Brian's Column 02-05-2016

Hello February (and one more day closer to Spring)!  It seems like January was here and went all too fast.  February is an important month in Illinois State politics because it usually marks the end of the new bill introduction period in the House of Representatives.

The deadline for new legislation this year is February 11, 2016.  I want to reiterate my gratitude for everyone across the 89th District who has called, written, attended town hall meetings or any of the legislative luncheons from last year.  I firmly believe that people with practical experience and firsthand knowledge are the best resource for removing cumbersome regulations in Illinois. Your input has helped to shape the legislative agenda for the 89th District, and I appreciate your willingness to provide such critical feedback.

This week, I’d like to present the outcome of a comprehensive criminal justice reform package, of which I will introduce legislation stemming from these recommendations.  Last year, I was appointed to Governor Rauner’s Illinois State Commission on Criminal Justice and Sentencing Reform and I had the pleasure of serving with some of the brightest minds in criminal and civil justice today.  Our charge was to deliver a comprehensive criminal justice reform package that overhauls the way Illinois thinks about the Department of Corrections by safely reducing the State’s prison population by 25 percent by 2025.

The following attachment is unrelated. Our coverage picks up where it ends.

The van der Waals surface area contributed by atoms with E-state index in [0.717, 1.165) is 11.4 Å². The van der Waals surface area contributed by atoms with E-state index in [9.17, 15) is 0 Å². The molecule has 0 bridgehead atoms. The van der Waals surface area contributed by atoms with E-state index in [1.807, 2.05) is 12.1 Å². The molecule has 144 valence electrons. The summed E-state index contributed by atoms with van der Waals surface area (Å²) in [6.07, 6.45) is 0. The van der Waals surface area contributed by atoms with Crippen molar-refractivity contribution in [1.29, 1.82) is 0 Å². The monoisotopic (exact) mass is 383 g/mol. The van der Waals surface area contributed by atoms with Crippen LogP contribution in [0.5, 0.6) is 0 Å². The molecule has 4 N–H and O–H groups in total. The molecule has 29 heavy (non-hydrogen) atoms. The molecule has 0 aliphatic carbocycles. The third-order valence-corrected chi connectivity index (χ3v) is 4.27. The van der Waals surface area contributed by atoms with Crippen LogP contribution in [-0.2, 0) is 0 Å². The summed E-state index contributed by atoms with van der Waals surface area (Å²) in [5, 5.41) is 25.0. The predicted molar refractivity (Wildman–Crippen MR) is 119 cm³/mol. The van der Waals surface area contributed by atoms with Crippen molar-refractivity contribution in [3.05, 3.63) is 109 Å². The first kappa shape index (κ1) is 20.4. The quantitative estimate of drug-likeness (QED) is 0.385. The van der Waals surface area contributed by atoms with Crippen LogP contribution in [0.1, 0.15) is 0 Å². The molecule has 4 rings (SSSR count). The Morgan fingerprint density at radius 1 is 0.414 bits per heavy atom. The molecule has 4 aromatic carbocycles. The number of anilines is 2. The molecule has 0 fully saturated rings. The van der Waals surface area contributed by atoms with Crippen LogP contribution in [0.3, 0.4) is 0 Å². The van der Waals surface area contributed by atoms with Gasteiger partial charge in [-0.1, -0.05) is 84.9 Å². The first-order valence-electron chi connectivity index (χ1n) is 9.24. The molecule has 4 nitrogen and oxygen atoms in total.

Many of you know my previous career was spent in law enforcement with the Stephenson County Sheriff’s Department.  Yes, it was a different time, but with Chicago at a 16-year high for shootings & murders and the too-frequent national law-enforcement scandals deteriorating public trust, I know well the dangers facing our police officers today.  Remember every public contact has the potential to have negative consequences for someone that protects and serves their community.

That’s not to say there isn’t room for reform, or even room to recognize we’ve made mistakes in the past.  Overzealous lawmakers responded to spikes in crime in the late 1970’s by increasing the penalties of all crimes, but also increasing the number of crimes for which you could be incarcerated.  There seemed to be an apprehension for not wanting to appear “weak on crime.” I’m here to tell you: I’m not weak on crime; I’m former law enforcement. A criminal is a criminal to me, but there is a lot of room for sensible reform within the Illinois Criminal Justice System.   
The recommendations set forth thus far are: